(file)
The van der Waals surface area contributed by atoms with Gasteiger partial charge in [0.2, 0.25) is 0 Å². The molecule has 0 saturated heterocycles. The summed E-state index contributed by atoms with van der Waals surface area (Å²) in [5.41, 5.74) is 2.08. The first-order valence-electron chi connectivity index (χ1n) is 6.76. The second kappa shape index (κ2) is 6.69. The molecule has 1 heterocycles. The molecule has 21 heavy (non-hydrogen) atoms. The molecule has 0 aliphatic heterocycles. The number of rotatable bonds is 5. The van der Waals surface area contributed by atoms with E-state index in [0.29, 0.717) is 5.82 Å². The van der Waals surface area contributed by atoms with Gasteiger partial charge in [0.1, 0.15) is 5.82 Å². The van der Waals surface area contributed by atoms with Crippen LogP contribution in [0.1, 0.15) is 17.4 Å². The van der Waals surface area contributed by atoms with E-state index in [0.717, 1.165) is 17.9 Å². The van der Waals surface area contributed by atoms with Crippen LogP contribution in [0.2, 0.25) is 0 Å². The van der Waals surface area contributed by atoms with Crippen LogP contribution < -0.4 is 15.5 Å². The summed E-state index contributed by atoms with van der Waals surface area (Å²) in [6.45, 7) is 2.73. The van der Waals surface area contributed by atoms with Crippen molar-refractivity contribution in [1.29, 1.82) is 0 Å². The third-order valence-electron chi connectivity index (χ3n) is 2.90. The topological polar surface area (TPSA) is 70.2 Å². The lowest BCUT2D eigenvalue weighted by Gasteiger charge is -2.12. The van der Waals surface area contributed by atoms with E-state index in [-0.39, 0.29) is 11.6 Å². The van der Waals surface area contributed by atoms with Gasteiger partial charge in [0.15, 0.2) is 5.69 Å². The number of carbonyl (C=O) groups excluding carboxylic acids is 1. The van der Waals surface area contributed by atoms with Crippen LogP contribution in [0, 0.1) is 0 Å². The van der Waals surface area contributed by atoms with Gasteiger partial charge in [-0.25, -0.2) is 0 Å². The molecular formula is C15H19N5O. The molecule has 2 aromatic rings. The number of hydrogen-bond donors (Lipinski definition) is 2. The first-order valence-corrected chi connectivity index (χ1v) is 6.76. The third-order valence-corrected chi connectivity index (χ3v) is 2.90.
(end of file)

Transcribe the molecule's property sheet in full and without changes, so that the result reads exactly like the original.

The van der Waals surface area contributed by atoms with Gasteiger partial charge in [0.2, 0.25) is 0 Å². The molecule has 0 saturated heterocycles. The summed E-state index contributed by atoms with van der Waals surface area (Å²) in [5.41, 5.74) is 2.08. The first-order valence-electron chi connectivity index (χ1n) is 6.76. The second kappa shape index (κ2) is 6.69. The molecule has 1 heterocycles. The molecule has 21 heavy (non-hydrogen) atoms. The molecule has 0 aliphatic heterocycles. The number of rotatable bonds is 5. The van der Waals surface area contributed by atoms with E-state index in [0.29, 0.717) is 5.82 Å². The van der Waals surface area contributed by atoms with Gasteiger partial charge in [0.1, 0.15) is 5.82 Å². The van der Waals surface area contributed by atoms with Crippen LogP contribution in [0.1, 0.15) is 17.4 Å². The van der Waals surface area contributed by atoms with E-state index in [0.717, 1.165) is 17.9 Å². The van der Waals surface area contributed by atoms with Crippen LogP contribution in [0.2, 0.25) is 0 Å². The van der Waals surface area contributed by atoms with Crippen LogP contribution < -0.4 is 15.5 Å². The summed E-state index contributed by atoms with van der Waals surface area (Å²) in [6.45, 7) is 2.73. The van der Waals surface area contributed by atoms with Crippen molar-refractivity contribution in [1.29, 1.82) is 0 Å². The third-order valence-electron chi connectivity index (χ3n) is 2.90. The topological polar surface area (TPSA) is 70.2 Å². The lowest BCUT2D eigenvalue weighted by Gasteiger charge is -2.12. The van der Waals surface area contributed by atoms with E-state index in [-0.39, 0.29) is 11.6 Å². The van der Waals surface area contributed by atoms with Gasteiger partial charge in [0.15, 0.2) is 5.69 Å². The number of carbonyl (C=O) groups excluding carboxylic acids is 1. The van der Waals surface area contributed by atoms with Crippen LogP contribution in [0, 0.1) is 0 Å². The van der Waals surface area contributed by atoms with Gasteiger partial charge in [-0.25, -0.2) is 0 Å². The molecular formula is C15H19N5O. The molecule has 2 aromatic rings. The number of hydrogen-bond donors (Lipinski definition) is 2. The first-order valence-corrected chi connectivity index (χ1v) is 6.76. The third-order valence-corrected chi connectivity index (χ3v) is 2.90.